The FHA is part of HUD, the Department of Housing and Urban Development. The FHA "has 4.8 million insured single-family mortgages and 13,000 insured multifamily projects in its portfolio."
Lenders would use the FHA as the "go to" place to help those for whom property ownership might otherwise have been out of reach. This market was co-opted by Sub-Prime lenders--the root of the current credit/housing crisis.
Some of the FHA's former parameters: No minimum credit score. Non-traditional credit is acceptable. Low 3% downpayment. Default assistance.
FHA loans were possible as long as a property met HUD's minimum property standards, and certain price parameters. The amounts available for Albemarle County are here. (Note the Single-family, Median, and "High Cost Area Exceptions." Interesting.)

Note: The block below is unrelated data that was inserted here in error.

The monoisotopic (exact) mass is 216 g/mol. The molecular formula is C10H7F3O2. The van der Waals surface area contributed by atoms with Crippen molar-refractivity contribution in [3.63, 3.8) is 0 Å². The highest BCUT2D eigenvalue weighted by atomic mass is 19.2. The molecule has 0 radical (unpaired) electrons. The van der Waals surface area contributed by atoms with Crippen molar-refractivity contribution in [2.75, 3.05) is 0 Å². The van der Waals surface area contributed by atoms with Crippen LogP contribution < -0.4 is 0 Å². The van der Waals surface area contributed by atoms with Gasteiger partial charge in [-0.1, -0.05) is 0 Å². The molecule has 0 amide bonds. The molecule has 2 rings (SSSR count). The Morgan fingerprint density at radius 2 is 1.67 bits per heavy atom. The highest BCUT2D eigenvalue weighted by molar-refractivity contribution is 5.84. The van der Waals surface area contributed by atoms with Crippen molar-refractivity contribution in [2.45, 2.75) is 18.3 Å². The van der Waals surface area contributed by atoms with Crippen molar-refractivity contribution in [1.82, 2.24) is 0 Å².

WSJ reports on the coming changes, making FHA loans more expensive:
- The upfront premiums charged to most borrowers will be 1.75% of the loan amount, effective Oct. 1.
- That is up from the 1.5% that was in effect until July 14, when the FHA adopted a "risk-based" pricing system that created a range of charges depending on borrowers' credit scores and the amount of the down payment or equity [for a refi] they owned in the homes.
- For instance: On a $300,000 loan, the new upfront premium works out to $5,250, up from $4,500.
- At a time when house prices generally are falling, the share of new mortgages insured by the FHA has soared to 23% in July from a low of 1.8% in 2006, according to Inside Mortgage Finance, an industry newsletter.